When schisms loom in the Church, look to St. Irenaeus

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St. Irenaeus of Lyon is pictured in a stained-glass window at the Basilica of Our Lady Immaculate in Guelph, Ontario. (CNS photo/The Crosiers)

Saint Irenaeus, Bishop and Martyr

Feast day: June 28

Doctor of the Church, bishop and apologist, St. Irenaeus was a foremost defender of the Catholic faith in the second century whose witness to the truth has protected what we believe today. Born to Greek parents in a Christian family in Smyrna, Turkey, he became a disciple of St. Polycarp, who had been a disciple of St. John the Evangelist. As bishop of Lyon, St. Irenaeus refuted a heretical teaching known as Gnosticism, which claimed that the Church was only symbolic and that only a chosen few could be saved by receiving special knowledge about God. Through his knowledge of Apostolic writings and his command of sacred Scripture, St. Irenaeus preserved the unity of the Christian faith by defending the Magisterium and laid down the foundation of Christian theology through one of his major works, “Against Heresies,” consisting of five books.

“The glory of God is man fully alive, and the life of man is the vision of God. If the revelation of God through creation already brings life to all living beings on the earth, how much more will the manifestation of the Father by the Word bring life to those who see God,” he wrote.

These were some of the words used by St. Irenaeus to defend the dignity of man and the value of each person in the eyes of God. With a sharp awareness of all that was passed down by the apostles, St. Irenaeus was able to defend the personhood of everyone in relationship with God and the truth that no disciple of Jesus is an isolated being. He fought those who adapted parts of Scripture to their own beliefs contrary to there being one God in three Persons. He quoted Scripture that God willed all men to be saved and particularly discussed the First Letter of St. John as evidence of the reciprocity of God’s love with mankind.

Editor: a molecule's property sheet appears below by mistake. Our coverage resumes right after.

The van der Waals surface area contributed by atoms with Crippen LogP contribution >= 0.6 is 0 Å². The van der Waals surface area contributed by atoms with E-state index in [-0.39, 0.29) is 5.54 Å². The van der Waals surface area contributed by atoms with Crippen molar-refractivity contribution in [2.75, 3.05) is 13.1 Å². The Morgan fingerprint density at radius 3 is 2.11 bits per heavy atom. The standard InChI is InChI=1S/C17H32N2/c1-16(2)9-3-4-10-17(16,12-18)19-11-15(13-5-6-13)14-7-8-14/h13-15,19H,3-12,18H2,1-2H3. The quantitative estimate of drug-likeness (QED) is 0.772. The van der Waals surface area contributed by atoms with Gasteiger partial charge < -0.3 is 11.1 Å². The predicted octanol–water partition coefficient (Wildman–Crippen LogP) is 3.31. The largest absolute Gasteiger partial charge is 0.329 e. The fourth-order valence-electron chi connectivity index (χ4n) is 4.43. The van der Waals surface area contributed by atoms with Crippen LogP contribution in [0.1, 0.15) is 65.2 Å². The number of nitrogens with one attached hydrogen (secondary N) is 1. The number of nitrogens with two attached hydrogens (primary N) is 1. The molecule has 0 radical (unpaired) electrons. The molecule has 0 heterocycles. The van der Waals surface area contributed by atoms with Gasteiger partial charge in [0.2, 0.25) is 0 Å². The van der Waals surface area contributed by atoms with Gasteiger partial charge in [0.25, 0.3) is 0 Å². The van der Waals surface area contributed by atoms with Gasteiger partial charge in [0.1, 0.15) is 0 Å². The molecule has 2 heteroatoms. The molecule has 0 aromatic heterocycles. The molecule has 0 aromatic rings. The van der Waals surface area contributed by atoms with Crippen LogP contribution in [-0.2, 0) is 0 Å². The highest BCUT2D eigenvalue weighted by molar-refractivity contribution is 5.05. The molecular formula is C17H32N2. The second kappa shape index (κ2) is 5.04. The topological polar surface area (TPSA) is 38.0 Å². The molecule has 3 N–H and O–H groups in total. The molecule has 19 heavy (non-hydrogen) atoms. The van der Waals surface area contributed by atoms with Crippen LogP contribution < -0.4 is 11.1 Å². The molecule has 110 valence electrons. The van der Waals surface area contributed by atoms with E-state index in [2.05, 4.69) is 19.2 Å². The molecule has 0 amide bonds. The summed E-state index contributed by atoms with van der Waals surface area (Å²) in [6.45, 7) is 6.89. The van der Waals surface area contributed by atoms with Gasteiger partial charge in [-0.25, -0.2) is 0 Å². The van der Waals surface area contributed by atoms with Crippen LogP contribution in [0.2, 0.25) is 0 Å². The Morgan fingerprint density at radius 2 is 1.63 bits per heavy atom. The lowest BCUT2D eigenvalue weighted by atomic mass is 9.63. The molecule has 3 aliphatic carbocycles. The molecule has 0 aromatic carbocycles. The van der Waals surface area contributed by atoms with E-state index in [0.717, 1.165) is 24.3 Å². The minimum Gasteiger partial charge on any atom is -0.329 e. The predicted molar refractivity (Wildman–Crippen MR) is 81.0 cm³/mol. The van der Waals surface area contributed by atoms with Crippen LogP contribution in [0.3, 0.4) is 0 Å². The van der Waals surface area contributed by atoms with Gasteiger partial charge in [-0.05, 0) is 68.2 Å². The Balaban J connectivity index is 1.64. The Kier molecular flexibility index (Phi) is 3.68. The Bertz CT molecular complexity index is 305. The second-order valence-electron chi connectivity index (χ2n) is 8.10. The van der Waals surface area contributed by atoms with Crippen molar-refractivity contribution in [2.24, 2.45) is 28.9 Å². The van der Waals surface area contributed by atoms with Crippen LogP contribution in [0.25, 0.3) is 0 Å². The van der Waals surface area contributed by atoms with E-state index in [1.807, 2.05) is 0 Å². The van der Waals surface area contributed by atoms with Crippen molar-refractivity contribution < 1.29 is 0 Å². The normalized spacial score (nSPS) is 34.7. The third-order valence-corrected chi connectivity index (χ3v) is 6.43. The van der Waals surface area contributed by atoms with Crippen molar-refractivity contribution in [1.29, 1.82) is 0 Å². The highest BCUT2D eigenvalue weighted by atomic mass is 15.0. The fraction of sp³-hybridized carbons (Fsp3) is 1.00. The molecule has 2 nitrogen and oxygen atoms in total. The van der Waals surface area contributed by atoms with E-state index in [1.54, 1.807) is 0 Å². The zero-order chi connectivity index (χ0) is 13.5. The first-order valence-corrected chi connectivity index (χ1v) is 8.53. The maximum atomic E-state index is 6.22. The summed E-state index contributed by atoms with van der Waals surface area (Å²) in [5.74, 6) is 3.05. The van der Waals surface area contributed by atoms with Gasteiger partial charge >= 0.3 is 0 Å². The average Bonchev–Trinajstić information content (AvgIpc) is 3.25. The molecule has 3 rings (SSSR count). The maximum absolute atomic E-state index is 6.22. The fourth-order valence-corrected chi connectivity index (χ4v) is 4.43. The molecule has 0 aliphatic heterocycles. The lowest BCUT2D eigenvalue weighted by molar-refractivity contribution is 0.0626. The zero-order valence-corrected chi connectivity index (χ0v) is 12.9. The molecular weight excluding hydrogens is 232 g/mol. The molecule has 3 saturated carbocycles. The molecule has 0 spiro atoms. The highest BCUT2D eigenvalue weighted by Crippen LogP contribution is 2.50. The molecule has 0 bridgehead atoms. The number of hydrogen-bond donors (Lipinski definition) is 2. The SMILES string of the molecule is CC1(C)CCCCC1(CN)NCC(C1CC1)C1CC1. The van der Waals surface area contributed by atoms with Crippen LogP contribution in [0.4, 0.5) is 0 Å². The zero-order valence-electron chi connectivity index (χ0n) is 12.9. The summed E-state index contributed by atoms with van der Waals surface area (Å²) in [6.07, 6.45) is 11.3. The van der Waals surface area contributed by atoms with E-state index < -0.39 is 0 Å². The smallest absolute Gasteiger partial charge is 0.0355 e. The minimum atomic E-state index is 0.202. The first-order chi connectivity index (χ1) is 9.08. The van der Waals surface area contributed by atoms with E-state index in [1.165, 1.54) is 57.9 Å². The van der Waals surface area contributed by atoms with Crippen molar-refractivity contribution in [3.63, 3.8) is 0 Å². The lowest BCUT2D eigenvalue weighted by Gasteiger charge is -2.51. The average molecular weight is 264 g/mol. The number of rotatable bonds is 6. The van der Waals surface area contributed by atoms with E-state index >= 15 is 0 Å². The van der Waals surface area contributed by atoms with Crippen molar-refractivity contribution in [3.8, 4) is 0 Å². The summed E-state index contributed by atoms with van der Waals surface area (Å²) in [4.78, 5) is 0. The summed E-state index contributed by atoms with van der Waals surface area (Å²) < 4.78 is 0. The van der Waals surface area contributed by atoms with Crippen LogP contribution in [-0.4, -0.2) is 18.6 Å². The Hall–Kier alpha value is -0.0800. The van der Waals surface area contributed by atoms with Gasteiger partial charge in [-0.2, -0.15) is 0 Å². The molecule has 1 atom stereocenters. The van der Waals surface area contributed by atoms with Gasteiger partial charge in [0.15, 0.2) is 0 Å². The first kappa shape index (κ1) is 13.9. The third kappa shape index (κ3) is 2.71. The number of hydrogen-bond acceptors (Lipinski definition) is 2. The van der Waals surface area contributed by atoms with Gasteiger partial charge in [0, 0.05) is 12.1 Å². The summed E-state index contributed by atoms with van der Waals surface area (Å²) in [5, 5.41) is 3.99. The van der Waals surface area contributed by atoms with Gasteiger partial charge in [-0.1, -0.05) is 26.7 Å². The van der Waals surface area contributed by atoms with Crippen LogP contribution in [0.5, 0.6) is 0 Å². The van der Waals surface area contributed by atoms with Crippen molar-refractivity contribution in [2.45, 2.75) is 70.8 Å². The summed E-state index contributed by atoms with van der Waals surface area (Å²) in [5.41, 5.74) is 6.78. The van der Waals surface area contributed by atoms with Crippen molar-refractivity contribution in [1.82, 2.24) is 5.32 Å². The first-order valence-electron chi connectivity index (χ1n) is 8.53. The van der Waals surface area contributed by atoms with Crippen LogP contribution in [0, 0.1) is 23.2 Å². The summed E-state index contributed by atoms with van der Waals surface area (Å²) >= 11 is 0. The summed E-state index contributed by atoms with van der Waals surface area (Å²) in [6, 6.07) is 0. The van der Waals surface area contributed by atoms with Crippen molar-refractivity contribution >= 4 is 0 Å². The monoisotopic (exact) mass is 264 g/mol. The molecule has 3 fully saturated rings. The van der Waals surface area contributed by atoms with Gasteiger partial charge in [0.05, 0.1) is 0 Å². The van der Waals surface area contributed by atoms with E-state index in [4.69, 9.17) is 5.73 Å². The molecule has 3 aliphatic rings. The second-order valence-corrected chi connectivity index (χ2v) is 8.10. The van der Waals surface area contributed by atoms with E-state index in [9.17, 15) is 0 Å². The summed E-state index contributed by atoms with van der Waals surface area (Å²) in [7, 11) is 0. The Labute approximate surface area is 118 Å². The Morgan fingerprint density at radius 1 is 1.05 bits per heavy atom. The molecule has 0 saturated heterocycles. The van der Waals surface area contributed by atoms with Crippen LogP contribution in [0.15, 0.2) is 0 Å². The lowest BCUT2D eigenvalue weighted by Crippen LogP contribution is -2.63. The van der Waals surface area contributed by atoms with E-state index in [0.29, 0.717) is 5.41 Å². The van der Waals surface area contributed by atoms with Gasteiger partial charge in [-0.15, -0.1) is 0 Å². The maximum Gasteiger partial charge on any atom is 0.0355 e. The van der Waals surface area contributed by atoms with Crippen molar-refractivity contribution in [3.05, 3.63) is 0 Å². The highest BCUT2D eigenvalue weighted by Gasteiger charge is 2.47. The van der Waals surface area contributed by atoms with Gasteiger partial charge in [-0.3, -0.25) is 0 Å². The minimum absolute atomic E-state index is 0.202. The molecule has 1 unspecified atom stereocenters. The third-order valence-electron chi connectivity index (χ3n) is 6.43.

With his knowledge of Church history, St. Irenaeus defended the Church as one Faith and one house, as if having one soul. Through the facts of apostolic succession and beginning with St. Peter, he explained the handing on of what Christ had taught through the popes and the many bishops despite dissimilar languages in use throughout the world. He defended the validity of the books of the Old Testament, which the gnostics denied. Through his defense, the canon containing two books of sacred Scripture was solidified. The basic development of the creed and the authority of the episcopal office can be traced back to the writings of St. Irenaeus.

Noted for his missionary zeal and willingness to learn the languages of those he evangelized, St. Irenaeus worked for peace and unity in the Church as he also was adamant that differences in external matters, such as festival dates, were not worth disputing. Furthermore, he authored a second major work, “The Demonstration of the Apostolic Preaching,” which was not written to refute heretics but to confirm the faithful in Christian doctrine as foretold in Old Testament prophecies. This second major work was likely intended as a means of instruction for catechumens. Having replaced the bishop of Lyon who was martyred, St. Irenaeus was martyred himself in a successive persecution.


Dear Lord, thank you for such vibrant souls like St. Irenaeus, who clearly protected the deposit of faith we have today. May I also keep shining the light of the fullness of your Truth as I discuss the faith with those around me.


O God, who called the Bishop St. Irenaeus
to confirm true doctrine and the peace of the Church,
grant, we pray, through his intercession,
that, being renewed in faith and charity,
we may always be intent on fostering unity and concord.
Through our Lord Jesus Christ, your Son,
who lives and reigns with you in the unity of the Holy Spirit,
God, for ever and ever.

Maryella Hierholzer

Maryella Hierholzer is a parishioner at St. Elizabeth Ann Seton in Fort Wayne, Indiana. She is a graduate of Mount Holyoke College in Massachusetts and did graduate work at Georgetown University. After concluding a career in the Washington area, she is now retired in Indiana where she is a teacher of adult and youth faith formation at her parish. She is also a volunteer at Catholic Charities in Fort Wayne.